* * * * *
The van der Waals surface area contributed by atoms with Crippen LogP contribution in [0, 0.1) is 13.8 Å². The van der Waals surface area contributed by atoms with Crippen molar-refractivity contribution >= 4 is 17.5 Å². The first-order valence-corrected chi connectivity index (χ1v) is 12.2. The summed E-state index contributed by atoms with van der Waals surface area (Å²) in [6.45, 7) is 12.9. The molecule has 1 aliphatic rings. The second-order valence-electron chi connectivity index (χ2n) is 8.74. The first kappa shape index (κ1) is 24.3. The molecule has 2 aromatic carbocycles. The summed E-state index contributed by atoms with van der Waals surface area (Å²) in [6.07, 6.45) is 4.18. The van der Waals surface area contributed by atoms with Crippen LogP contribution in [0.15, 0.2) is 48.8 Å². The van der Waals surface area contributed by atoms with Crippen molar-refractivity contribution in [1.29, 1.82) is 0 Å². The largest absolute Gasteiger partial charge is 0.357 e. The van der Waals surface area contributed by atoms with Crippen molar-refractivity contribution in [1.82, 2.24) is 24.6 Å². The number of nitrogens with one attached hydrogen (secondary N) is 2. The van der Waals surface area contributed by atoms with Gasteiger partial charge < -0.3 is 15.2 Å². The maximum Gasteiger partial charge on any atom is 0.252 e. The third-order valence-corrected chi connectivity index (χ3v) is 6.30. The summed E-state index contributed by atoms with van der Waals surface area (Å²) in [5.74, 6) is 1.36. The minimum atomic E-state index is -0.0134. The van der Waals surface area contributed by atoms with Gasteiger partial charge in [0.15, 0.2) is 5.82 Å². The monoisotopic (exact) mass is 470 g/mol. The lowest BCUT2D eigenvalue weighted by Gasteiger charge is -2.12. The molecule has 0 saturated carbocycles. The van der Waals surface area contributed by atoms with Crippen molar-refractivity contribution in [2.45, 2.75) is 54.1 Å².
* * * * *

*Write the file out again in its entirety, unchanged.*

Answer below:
The van der Waals surface area contributed by atoms with Crippen LogP contribution in [0, 0.1) is 13.8 Å². The van der Waals surface area contributed by atoms with Crippen molar-refractivity contribution >= 4 is 17.5 Å². The first-order valence-corrected chi connectivity index (χ1v) is 12.2. The summed E-state index contributed by atoms with van der Waals surface area (Å²) in [6.45, 7) is 12.9. The molecule has 1 aliphatic rings. The second-order valence-electron chi connectivity index (χ2n) is 8.74. The first kappa shape index (κ1) is 24.3. The molecule has 2 aromatic carbocycles. The summed E-state index contributed by atoms with van der Waals surface area (Å²) in [6.07, 6.45) is 4.18. The van der Waals surface area contributed by atoms with Crippen LogP contribution in [0.15, 0.2) is 48.8 Å². The van der Waals surface area contributed by atoms with Crippen molar-refractivity contribution in [1.29, 1.82) is 0 Å². The largest absolute Gasteiger partial charge is 0.357 e. The van der Waals surface area contributed by atoms with Crippen molar-refractivity contribution in [1.82, 2.24) is 24.6 Å². The number of nitrogens with one attached hydrogen (secondary N) is 2. The van der Waals surface area contributed by atoms with Gasteiger partial charge < -0.3 is 15.2 Å². The maximum Gasteiger partial charge on any atom is 0.252 e. The third-order valence-corrected chi connectivity index (χ3v) is 6.30. The summed E-state index contributed by atoms with van der Waals surface area (Å²) in [5.74, 6) is 1.36. The minimum atomic E-state index is -0.0134. The van der Waals surface area contributed by atoms with Gasteiger partial charge in [0.15, 0.2) is 5.82 Å². The monoisotopic (exact) mass is 470 g/mol. The lowest BCUT2D eigenvalue weighted by Gasteiger charge is -2.12. The molecule has 0 saturated carbocycles. The van der Waals surface area contributed by atoms with Crippen molar-refractivity contribution in [2.45, 2.75) is 54.1 Å².